During a 16-month period from October 2010 to February 2012, I devoted four separate columns to the heavy-handed attempt by the Council on Chiropractic Education to radically change the chiropractic profession through the accreditation process.
A Chinese Medicine Story: An Interview with Mazin Al-Khafaji
Mazin Al-Khafaji's work has interested me for years. In February 2014, we invited him for the second time to speak at the Southwest Symposium in Austin, Texas.
A Vibrating Capsule for Constipation? Relevance to Your Chiropractic Practice
The relationship between gastrointestinal (GI) complaints and back pain is not typically written about or discussed.
A History Worth Telling
The popularity and the use of acupuncture for the treatment of animals in the United States is at its peak.
Chiropractic Research in Review
Chiropractic Treatment of Lateral Epicondylitis; Cost / Benefit Analysis: Different Doses of SMT for Low Back Pain; Imaging for Occult Rib and Costal Cartilage Fractures; Treating Neck Pain: Thoracic Thrust Manipulation vs. Non-Thrust Mobilization.
Why Young People Need Chiropractic Now More Than Ever
According to a recent study published in BMC Musculoskeletal Disorders, "It is now widely acknowledged that neck pain (NP), mid back pain (MBP), and low back pain (LBP) (spinal pain) start early in life and that the lifetime prevalence increases rapidly during adolescence to reach adult levels at the age of 18."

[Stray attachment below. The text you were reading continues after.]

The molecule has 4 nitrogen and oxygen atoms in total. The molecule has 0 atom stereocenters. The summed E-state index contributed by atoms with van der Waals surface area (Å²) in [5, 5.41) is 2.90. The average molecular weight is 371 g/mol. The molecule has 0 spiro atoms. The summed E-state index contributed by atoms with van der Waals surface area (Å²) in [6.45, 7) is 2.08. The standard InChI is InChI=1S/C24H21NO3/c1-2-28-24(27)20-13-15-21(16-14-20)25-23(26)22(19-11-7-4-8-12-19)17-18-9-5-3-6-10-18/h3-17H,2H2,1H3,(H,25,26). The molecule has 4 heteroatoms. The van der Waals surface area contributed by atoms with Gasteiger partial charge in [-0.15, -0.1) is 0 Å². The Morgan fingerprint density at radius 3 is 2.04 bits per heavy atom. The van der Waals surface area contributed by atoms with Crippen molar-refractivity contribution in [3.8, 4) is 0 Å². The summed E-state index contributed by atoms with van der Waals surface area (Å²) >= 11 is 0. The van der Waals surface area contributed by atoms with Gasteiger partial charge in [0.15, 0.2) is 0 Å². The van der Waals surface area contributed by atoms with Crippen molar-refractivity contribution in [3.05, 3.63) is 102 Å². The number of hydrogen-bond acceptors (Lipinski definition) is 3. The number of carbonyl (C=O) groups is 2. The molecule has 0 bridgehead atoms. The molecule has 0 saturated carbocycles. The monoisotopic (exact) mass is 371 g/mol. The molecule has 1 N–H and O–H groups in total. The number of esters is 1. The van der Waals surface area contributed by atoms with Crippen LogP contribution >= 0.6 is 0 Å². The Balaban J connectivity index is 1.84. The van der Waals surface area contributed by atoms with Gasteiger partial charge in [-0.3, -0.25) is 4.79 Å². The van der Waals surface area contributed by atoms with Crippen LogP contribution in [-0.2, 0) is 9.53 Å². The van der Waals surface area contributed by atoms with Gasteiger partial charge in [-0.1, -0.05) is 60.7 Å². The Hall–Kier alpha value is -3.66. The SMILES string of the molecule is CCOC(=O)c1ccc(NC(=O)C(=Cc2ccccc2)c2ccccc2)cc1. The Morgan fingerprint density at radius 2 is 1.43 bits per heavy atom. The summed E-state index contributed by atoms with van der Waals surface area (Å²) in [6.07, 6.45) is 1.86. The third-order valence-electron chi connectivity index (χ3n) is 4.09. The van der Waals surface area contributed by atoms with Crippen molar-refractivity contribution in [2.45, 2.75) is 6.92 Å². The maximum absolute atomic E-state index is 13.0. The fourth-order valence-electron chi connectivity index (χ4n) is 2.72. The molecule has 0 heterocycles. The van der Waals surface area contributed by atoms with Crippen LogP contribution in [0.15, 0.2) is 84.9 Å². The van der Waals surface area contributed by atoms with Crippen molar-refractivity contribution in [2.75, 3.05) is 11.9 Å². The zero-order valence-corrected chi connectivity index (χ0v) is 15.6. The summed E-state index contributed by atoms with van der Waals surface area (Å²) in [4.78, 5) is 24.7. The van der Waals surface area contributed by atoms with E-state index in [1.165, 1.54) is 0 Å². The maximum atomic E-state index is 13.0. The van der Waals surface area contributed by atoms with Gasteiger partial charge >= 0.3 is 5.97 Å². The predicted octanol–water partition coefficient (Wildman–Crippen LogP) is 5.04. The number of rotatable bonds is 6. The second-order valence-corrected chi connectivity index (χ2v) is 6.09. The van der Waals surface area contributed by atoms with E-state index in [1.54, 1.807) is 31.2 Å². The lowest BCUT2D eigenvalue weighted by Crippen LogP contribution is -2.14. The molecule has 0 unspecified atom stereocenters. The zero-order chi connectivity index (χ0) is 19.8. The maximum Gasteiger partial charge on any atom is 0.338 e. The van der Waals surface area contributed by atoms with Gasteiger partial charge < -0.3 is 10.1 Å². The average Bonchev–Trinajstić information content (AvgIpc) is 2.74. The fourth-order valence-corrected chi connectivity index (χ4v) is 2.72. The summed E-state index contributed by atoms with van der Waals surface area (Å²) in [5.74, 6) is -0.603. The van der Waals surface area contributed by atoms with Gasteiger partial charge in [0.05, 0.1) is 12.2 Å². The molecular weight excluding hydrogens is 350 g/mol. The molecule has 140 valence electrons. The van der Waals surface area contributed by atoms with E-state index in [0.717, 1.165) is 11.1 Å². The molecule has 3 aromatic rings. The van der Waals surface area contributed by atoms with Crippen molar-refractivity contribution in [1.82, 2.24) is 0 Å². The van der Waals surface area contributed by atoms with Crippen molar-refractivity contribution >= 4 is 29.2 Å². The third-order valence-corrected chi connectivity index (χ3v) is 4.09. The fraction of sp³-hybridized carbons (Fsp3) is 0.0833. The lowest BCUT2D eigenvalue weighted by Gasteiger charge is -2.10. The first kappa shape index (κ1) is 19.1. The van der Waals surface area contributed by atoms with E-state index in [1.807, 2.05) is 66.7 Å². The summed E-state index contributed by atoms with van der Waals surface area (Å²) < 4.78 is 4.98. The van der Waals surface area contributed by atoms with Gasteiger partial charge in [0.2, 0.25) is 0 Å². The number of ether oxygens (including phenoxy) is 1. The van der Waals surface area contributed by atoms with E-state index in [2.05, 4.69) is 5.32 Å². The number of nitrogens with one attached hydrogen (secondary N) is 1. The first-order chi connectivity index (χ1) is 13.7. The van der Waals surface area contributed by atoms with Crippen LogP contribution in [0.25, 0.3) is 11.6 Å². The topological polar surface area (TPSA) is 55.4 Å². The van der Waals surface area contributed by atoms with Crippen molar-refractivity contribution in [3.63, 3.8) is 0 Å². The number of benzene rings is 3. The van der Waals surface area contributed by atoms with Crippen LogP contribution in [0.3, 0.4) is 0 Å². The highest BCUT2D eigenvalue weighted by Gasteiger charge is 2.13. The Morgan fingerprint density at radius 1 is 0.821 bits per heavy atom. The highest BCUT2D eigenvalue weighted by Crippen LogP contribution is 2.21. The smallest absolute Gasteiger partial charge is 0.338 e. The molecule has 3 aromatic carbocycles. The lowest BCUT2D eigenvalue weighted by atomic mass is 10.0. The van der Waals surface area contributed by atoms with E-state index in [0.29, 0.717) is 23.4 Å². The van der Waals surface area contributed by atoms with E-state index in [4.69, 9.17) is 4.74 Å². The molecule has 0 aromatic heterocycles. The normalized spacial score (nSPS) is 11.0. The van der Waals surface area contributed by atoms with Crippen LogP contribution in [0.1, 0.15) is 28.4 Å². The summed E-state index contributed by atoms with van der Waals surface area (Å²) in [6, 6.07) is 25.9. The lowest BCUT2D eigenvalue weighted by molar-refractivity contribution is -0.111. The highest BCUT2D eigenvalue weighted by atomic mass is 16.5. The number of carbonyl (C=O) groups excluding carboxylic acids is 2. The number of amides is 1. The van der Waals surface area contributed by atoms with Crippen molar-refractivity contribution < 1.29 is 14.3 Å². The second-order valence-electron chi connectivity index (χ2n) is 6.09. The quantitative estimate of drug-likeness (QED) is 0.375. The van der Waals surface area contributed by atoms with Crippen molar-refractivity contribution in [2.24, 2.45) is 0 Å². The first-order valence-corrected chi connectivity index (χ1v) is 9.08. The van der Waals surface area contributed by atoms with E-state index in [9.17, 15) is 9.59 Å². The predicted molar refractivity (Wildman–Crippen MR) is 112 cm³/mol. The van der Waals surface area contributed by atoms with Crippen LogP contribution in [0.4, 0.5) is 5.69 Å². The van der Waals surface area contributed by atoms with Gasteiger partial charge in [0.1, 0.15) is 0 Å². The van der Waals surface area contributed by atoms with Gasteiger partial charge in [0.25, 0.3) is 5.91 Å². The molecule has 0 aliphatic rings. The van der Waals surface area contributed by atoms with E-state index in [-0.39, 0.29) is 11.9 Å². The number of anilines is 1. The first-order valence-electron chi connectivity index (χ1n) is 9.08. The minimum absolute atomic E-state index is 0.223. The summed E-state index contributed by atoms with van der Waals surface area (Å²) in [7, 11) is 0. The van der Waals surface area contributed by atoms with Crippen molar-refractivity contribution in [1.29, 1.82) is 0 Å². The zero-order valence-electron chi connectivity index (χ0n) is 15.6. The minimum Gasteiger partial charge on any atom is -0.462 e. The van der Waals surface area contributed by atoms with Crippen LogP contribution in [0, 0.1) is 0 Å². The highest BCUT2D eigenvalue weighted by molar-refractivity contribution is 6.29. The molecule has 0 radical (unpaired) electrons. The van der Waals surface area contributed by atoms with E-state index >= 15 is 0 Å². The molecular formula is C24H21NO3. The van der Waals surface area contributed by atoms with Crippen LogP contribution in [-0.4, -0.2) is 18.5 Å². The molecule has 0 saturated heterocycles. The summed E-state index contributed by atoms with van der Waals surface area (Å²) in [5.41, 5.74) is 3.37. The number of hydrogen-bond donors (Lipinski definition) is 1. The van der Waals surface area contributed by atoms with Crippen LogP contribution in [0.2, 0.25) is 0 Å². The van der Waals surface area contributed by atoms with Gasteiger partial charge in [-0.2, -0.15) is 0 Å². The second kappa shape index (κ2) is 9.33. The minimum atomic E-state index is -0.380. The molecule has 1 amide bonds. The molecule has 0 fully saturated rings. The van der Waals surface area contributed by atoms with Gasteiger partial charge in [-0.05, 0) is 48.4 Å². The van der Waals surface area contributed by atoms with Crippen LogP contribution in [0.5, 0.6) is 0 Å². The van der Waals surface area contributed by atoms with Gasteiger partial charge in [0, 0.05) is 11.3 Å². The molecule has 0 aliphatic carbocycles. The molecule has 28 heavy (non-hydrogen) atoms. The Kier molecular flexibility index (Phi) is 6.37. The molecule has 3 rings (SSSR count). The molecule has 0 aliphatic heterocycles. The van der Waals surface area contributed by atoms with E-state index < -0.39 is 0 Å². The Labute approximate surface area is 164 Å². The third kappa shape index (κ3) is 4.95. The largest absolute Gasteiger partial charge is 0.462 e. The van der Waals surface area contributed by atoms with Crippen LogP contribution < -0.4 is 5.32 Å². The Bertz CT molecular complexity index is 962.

July, 2010, Vol. 10, Issue 07
The Initial Treatment: Generating Thousands to Your Practice
By David Kent, LMT, NCTMB
After nearly two decades of owning a clinic, managing therapists and treating patients to this day, I have learned to never underestimate the potential income of a new client, when their initial treatment includes the appropriate education.A client who is well-educated on the tremendous benefits of consistent massage will more than likely become a regular client. And potentially, after an initial treatment, one client can generate tens of thousands of dollars to your practice.
In the early 1990s, a client was referred to my clinic with symptoms of pain and restricted range-of-motion (ROM) in their neck and low back. During that initial treatment, I provided pain relief along with education to help the client understand why he was in pain and how continued treatments would help improve his quality of life. To this day, that same patient spends hundreds of dollars in monthly self-care treatments when he visits Florida. This adds up to thousands of dollars annually, and tens of thousands of dollars since his initial visit.
Whether you work for yourself or someone else, the initial treatment often determines the number of future appointments scheduled, the purchases of other products or services, future referrals and possibly the amount of your gratuity or bonus. This article will cover various ways to educate patients during their initial treatment to build your practice and attract patients who will spend tens of thousands of dollars.